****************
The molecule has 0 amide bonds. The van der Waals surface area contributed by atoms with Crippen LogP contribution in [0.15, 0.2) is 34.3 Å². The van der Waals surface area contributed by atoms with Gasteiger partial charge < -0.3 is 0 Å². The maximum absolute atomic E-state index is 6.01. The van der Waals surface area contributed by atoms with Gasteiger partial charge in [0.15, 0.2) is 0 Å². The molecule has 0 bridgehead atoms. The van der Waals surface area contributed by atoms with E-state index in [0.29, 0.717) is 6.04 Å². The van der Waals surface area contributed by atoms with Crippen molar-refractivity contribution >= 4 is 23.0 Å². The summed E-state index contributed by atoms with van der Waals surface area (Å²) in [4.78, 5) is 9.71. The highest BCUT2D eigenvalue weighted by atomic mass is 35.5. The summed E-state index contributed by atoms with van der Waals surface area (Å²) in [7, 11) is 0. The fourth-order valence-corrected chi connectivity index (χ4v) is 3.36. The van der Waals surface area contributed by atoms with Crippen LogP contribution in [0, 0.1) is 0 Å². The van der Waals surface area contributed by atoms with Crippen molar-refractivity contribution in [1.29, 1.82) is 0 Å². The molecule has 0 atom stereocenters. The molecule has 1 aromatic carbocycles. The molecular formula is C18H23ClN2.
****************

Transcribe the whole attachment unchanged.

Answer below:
The molecule has 0 amide bonds. The van der Waals surface area contributed by atoms with Crippen LogP contribution in [0.15, 0.2) is 34.3 Å². The van der Waals surface area contributed by atoms with Gasteiger partial charge < -0.3 is 0 Å². The maximum absolute atomic E-state index is 6.01. The van der Waals surface area contributed by atoms with Gasteiger partial charge in [0.15, 0.2) is 0 Å². The molecule has 0 bridgehead atoms. The van der Waals surface area contributed by atoms with E-state index in [0.29, 0.717) is 6.04 Å². The van der Waals surface area contributed by atoms with Crippen molar-refractivity contribution >= 4 is 23.0 Å². The summed E-state index contributed by atoms with van der Waals surface area (Å²) in [4.78, 5) is 9.71. The highest BCUT2D eigenvalue weighted by atomic mass is 35.5. The summed E-state index contributed by atoms with van der Waals surface area (Å²) in [7, 11) is 0. The fourth-order valence-corrected chi connectivity index (χ4v) is 3.36. The van der Waals surface area contributed by atoms with Crippen LogP contribution in [0, 0.1) is 0 Å². The van der Waals surface area contributed by atoms with Crippen molar-refractivity contribution in [1.29, 1.82) is 0 Å². The molecule has 0 atom stereocenters. The molecule has 1 aromatic carbocycles. The molecular formula is C18H23ClN2.